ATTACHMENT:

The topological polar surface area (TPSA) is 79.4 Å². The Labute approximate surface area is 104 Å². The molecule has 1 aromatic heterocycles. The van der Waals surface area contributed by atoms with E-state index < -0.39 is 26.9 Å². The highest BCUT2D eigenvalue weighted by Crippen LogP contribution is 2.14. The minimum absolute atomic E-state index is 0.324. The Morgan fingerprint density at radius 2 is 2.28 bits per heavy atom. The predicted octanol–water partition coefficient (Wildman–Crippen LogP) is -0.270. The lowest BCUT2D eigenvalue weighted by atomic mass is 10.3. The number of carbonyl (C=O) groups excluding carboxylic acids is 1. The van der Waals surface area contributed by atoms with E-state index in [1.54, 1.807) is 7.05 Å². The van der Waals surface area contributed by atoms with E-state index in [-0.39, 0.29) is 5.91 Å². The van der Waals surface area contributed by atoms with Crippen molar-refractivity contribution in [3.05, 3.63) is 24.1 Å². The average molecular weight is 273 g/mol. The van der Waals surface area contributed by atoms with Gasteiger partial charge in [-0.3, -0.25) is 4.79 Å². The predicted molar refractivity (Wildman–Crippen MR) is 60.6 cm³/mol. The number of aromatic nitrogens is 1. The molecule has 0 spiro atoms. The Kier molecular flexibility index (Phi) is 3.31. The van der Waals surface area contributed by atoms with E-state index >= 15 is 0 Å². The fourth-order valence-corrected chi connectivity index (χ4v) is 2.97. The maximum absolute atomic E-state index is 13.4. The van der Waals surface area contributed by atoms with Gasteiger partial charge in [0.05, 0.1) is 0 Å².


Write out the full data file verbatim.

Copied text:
The topological polar surface area (TPSA) is 79.4 Å². The Labute approximate surface area is 104 Å². The molecule has 1 aromatic heterocycles. The van der Waals surface area contributed by atoms with E-state index < -0.39 is 26.9 Å². The highest BCUT2D eigenvalue weighted by Crippen LogP contribution is 2.14. The minimum absolute atomic E-state index is 0.324. The Morgan fingerprint density at radius 2 is 2.28 bits per heavy atom. The predicted octanol–water partition coefficient (Wildman–Crippen LogP) is -0.270. The lowest BCUT2D eigenvalue weighted by atomic mass is 10.3. The number of carbonyl (C=O) groups excluding carboxylic acids is 1. The van der Waals surface area contributed by atoms with E-state index in [1.54, 1.807) is 7.05 Å². The van der Waals surface area contributed by atoms with E-state index in [-0.39, 0.29) is 5.91 Å². The van der Waals surface area contributed by atoms with Crippen molar-refractivity contribution in [3.05, 3.63) is 24.1 Å². The average molecular weight is 273 g/mol. The van der Waals surface area contributed by atoms with Gasteiger partial charge in [-0.3, -0.25) is 4.79 Å². The predicted molar refractivity (Wildman–Crippen MR) is 60.6 cm³/mol. The number of aromatic nitrogens is 1. The molecule has 0 spiro atoms. The Kier molecular flexibility index (Phi) is 3.31. The van der Waals surface area contributed by atoms with E-state index >= 15 is 0 Å². The fourth-order valence-corrected chi connectivity index (χ4v) is 2.97. The maximum absolute atomic E-state index is 13.4. The van der Waals surface area contributed by atoms with Gasteiger partial charge in [0.05, 0.1) is 0 Å².